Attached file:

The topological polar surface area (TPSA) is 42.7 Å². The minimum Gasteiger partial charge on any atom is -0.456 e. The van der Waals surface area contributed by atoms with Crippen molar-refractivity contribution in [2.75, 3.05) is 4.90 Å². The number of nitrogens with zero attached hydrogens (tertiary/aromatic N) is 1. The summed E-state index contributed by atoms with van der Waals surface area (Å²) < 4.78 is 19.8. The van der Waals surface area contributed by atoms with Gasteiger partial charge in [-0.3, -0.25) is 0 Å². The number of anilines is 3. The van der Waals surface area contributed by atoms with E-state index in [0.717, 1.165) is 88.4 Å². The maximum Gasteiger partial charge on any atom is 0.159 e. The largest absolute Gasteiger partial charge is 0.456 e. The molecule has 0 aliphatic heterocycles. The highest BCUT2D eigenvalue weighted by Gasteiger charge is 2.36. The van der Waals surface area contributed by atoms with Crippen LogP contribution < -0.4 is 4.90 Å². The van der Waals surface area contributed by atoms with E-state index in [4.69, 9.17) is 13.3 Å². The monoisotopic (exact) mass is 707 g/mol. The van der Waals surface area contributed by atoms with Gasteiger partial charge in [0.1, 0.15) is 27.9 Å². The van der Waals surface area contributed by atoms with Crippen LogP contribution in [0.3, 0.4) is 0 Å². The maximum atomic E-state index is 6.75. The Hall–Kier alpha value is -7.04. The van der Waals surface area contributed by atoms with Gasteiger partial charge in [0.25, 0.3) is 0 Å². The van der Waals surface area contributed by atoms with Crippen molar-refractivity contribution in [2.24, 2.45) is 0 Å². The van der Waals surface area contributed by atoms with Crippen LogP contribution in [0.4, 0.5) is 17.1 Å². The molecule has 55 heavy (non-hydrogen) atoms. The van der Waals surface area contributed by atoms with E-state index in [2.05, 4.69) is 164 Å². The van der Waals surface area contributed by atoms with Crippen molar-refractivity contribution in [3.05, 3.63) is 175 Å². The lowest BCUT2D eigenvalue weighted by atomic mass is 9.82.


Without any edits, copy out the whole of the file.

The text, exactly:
The topological polar surface area (TPSA) is 42.7 Å². The minimum Gasteiger partial charge on any atom is -0.456 e. The van der Waals surface area contributed by atoms with Crippen molar-refractivity contribution in [2.75, 3.05) is 4.90 Å². The number of nitrogens with zero attached hydrogens (tertiary/aromatic N) is 1. The summed E-state index contributed by atoms with van der Waals surface area (Å²) < 4.78 is 19.8. The van der Waals surface area contributed by atoms with Gasteiger partial charge in [-0.3, -0.25) is 0 Å². The number of anilines is 3. The van der Waals surface area contributed by atoms with E-state index in [0.717, 1.165) is 88.4 Å². The maximum Gasteiger partial charge on any atom is 0.159 e. The largest absolute Gasteiger partial charge is 0.456 e. The molecule has 0 aliphatic heterocycles. The highest BCUT2D eigenvalue weighted by Gasteiger charge is 2.36. The van der Waals surface area contributed by atoms with Crippen LogP contribution < -0.4 is 4.90 Å². The van der Waals surface area contributed by atoms with E-state index in [4.69, 9.17) is 13.3 Å². The monoisotopic (exact) mass is 707 g/mol. The van der Waals surface area contributed by atoms with Gasteiger partial charge in [0.1, 0.15) is 27.9 Å². The van der Waals surface area contributed by atoms with Crippen LogP contribution in [0.3, 0.4) is 0 Å². The maximum atomic E-state index is 6.75. The Hall–Kier alpha value is -7.04. The van der Waals surface area contributed by atoms with Gasteiger partial charge in [0.25, 0.3) is 0 Å². The van der Waals surface area contributed by atoms with Crippen molar-refractivity contribution in [2.24, 2.45) is 0 Å². The van der Waals surface area contributed by atoms with Crippen LogP contribution in [0.4, 0.5) is 17.1 Å². The molecule has 55 heavy (non-hydrogen) atoms. The van der Waals surface area contributed by atoms with E-state index in [2.05, 4.69) is 164 Å². The van der Waals surface area contributed by atoms with Crippen molar-refractivity contribution in [3.05, 3.63) is 175 Å². The lowest BCUT2D eigenvalue weighted by atomic mass is 9.82.